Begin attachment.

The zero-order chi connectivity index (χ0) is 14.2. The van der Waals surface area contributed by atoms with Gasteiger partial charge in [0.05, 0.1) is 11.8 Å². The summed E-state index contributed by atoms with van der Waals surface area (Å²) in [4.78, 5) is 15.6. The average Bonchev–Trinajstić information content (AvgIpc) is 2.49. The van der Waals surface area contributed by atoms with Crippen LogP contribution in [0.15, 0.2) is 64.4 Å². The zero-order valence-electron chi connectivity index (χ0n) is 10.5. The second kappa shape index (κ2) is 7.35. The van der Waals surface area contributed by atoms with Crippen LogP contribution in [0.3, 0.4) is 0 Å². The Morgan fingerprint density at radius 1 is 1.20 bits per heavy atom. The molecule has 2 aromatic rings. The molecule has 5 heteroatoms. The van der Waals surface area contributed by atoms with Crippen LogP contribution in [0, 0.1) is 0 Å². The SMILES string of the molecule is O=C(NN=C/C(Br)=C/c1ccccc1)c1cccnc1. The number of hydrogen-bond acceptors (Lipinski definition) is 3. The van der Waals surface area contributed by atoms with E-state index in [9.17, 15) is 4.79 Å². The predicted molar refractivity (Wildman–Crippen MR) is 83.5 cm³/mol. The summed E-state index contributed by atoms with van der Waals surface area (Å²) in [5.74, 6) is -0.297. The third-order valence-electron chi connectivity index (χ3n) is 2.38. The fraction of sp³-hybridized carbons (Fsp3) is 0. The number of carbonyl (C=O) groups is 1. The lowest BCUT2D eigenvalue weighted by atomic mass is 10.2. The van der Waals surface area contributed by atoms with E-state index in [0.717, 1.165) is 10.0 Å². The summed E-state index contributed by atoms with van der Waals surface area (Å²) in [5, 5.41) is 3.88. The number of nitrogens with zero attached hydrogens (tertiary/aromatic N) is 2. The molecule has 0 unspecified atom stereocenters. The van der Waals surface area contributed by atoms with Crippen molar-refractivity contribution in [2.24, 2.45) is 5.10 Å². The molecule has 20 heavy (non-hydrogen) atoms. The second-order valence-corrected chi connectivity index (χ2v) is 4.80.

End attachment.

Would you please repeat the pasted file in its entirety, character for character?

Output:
The zero-order chi connectivity index (χ0) is 14.2. The van der Waals surface area contributed by atoms with Gasteiger partial charge in [0.05, 0.1) is 11.8 Å². The summed E-state index contributed by atoms with van der Waals surface area (Å²) in [4.78, 5) is 15.6. The average Bonchev–Trinajstić information content (AvgIpc) is 2.49. The van der Waals surface area contributed by atoms with Crippen LogP contribution in [0.15, 0.2) is 64.4 Å². The zero-order valence-electron chi connectivity index (χ0n) is 10.5. The second kappa shape index (κ2) is 7.35. The van der Waals surface area contributed by atoms with Crippen LogP contribution in [0.3, 0.4) is 0 Å². The Morgan fingerprint density at radius 1 is 1.20 bits per heavy atom. The molecule has 2 aromatic rings. The molecule has 5 heteroatoms. The van der Waals surface area contributed by atoms with Crippen LogP contribution in [0, 0.1) is 0 Å². The SMILES string of the molecule is O=C(NN=C/C(Br)=C/c1ccccc1)c1cccnc1. The number of hydrogen-bond acceptors (Lipinski definition) is 3. The van der Waals surface area contributed by atoms with E-state index in [9.17, 15) is 4.79 Å². The predicted molar refractivity (Wildman–Crippen MR) is 83.5 cm³/mol. The summed E-state index contributed by atoms with van der Waals surface area (Å²) in [5.74, 6) is -0.297. The third-order valence-electron chi connectivity index (χ3n) is 2.38. The fraction of sp³-hybridized carbons (Fsp3) is 0. The number of carbonyl (C=O) groups is 1. The lowest BCUT2D eigenvalue weighted by atomic mass is 10.2. The van der Waals surface area contributed by atoms with E-state index in [0.717, 1.165) is 10.0 Å². The summed E-state index contributed by atoms with van der Waals surface area (Å²) in [5, 5.41) is 3.88. The number of nitrogens with zero attached hydrogens (tertiary/aromatic N) is 2. The molecule has 0 unspecified atom stereocenters. The van der Waals surface area contributed by atoms with Crippen molar-refractivity contribution in [2.24, 2.45) is 5.10 Å². The molecule has 20 heavy (non-hydrogen) atoms. The second-order valence-corrected chi connectivity index (χ2v) is 4.80.